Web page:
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CFPB responds to questions about data collection

Posted in CFPB General

The CFPB recently sent 49-pages of responses to questions about the CFPB’s data collection activities asked by members of the House Financial Services Committee in connection with the appearance of Steven Antonakes, CFPB Deputy Director, before the committee on July 9, 2013. As we reported, Director Cordray, when he appeared before the committee on September 16, 2013, heard Republican committee members criticize the CFPB for failing to provide those responses and indicated they would be provided within days.

Despite their length, the responses do not contain much in the way of new or noteworthy information. Their length is primarily attributable to the fact that there is considerable repetition in the CFPB’s question-by-question responses due to the overlap in and/or similarity of many of the questions asked.

Tracking the testimony provided by Messrs. Cordray and Antonakes in their appearances before the committee, the CFPB, in its responses, resists the suggestion that it is building databases that contain personal data or profiles on individuals. The CFPB states repeatedly that it does not monitor the accounts of particular individuals or track the financial habits of any specific individual.

Nevertheless, the responses did contain the following noteworthy items of information:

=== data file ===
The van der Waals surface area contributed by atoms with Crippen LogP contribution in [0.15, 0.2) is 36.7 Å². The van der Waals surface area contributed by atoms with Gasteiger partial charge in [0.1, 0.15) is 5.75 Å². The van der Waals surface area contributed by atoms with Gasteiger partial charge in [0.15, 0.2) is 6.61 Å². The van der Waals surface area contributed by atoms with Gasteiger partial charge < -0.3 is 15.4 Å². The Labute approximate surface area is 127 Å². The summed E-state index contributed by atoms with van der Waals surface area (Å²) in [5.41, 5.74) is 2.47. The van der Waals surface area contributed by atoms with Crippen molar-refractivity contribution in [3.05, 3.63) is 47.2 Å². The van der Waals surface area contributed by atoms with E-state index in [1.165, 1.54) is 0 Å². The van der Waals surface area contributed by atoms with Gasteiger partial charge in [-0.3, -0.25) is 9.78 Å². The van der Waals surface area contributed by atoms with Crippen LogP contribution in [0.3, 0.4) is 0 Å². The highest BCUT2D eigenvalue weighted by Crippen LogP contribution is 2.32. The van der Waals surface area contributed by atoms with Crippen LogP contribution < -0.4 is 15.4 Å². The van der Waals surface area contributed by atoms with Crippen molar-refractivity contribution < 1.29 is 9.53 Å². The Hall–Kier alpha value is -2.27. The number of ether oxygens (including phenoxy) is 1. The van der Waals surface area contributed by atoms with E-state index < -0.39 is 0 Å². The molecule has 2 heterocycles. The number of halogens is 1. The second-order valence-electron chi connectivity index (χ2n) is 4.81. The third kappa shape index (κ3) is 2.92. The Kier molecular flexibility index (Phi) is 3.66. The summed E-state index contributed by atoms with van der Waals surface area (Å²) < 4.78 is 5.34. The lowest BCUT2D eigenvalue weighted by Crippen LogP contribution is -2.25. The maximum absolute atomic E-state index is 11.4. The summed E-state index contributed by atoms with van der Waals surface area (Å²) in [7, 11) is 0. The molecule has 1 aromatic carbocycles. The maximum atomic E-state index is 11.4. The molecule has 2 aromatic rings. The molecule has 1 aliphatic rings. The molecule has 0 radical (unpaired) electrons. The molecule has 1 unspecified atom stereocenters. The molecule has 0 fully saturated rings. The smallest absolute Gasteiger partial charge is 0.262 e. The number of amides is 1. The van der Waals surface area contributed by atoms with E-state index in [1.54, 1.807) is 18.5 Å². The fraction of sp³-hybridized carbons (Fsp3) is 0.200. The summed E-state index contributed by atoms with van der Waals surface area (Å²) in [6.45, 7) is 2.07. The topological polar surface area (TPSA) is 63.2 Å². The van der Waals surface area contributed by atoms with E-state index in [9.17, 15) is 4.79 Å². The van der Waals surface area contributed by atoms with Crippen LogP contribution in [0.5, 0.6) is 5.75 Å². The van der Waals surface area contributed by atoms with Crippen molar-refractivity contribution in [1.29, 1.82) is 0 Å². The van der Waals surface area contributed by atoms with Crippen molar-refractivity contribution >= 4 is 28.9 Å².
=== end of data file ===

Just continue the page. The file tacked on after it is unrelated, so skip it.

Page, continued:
• The CFPB identified eleven companies with whom it has contracts for purposes of purchase, collection, analysis and storage of data.
  • The CFPB identified twelve operational areas in which third-party vendors may receive personally identifiable information of consumers.
  • In FY 2013 (which ended on Sept. 30), the cost of the CFPB’s contracts to obtain data was $6,061,900. In FY 2012, the cost was $7,129,460.
  • The CFPB has been notified of and responded to 3 incidents that were deemed to be data breaches. The breaches impacted consumers who had submitted complaints to the CFPB’s consumer response system and all of the breaches resulted from employee error.
  • Among the questions asked by Representative Luetkemeyer was one observing the lack of data supporting several of the conclusions in the CFPB’s white papers on payday loans and overdraft products and the papers’ failure to examine alternatives to these products. Representative Luetkemeyer asked the CFPB how it would ensure that future reports are empirically based. In its response, the CFPB asserted that its white papers “are based on analytically rigorous and objective analysis of a robust dataset” and “draw conclusions that are supported by the data.” We have previously challenged that assertion.
  • The CFPB confirmed the statement made by Director Cordray in his testimony that the CFPB recently used Dodd-Frank Section 1022 to issue orders directing financial institutions to provide their standard form consumer credit agreements in connection with the CFPB’s arbitration study. Section 1022 allows the CFPB “to gather information from time to time regarding the organization, business conduct, markets, and activities of covered persons and service providers” by using various methods, including through the issuance of orders directing banks to provide such information.